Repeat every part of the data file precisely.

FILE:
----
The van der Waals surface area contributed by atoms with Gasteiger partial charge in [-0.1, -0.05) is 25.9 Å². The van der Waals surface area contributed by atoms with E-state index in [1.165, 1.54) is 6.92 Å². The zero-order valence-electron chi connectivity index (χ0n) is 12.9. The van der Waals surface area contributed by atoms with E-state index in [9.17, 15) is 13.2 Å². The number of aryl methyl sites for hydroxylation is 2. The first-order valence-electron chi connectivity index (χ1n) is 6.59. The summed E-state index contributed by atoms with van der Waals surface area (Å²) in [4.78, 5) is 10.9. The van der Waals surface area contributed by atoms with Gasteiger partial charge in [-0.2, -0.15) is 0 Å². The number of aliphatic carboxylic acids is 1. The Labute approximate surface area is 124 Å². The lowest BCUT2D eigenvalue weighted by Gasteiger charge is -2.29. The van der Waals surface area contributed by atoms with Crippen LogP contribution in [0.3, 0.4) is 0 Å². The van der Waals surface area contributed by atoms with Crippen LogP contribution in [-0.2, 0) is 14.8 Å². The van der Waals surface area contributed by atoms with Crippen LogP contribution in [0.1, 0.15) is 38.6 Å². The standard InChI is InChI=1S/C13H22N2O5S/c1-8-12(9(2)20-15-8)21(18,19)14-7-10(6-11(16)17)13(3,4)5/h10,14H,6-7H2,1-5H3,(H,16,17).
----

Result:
The van der Waals surface area contributed by atoms with Gasteiger partial charge in [-0.1, -0.05) is 25.9 Å². The van der Waals surface area contributed by atoms with E-state index in [1.165, 1.54) is 6.92 Å². The zero-order valence-electron chi connectivity index (χ0n) is 12.9. The van der Waals surface area contributed by atoms with E-state index in [9.17, 15) is 13.2 Å². The number of aryl methyl sites for hydroxylation is 2. The first-order valence-electron chi connectivity index (χ1n) is 6.59. The summed E-state index contributed by atoms with van der Waals surface area (Å²) in [4.78, 5) is 10.9. The van der Waals surface area contributed by atoms with Gasteiger partial charge in [-0.2, -0.15) is 0 Å². The number of aliphatic carboxylic acids is 1. The Labute approximate surface area is 124 Å². The lowest BCUT2D eigenvalue weighted by Gasteiger charge is -2.29. The van der Waals surface area contributed by atoms with Crippen LogP contribution in [0.3, 0.4) is 0 Å². The van der Waals surface area contributed by atoms with Crippen LogP contribution in [-0.2, 0) is 14.8 Å². The van der Waals surface area contributed by atoms with Crippen LogP contribution in [0.1, 0.15) is 38.6 Å². The standard InChI is InChI=1S/C13H22N2O5S/c1-8-12(9(2)20-15-8)21(18,19)14-7-10(6-11(16)17)13(3,4)5/h10,14H,6-7H2,1-5H3,(H,16,17).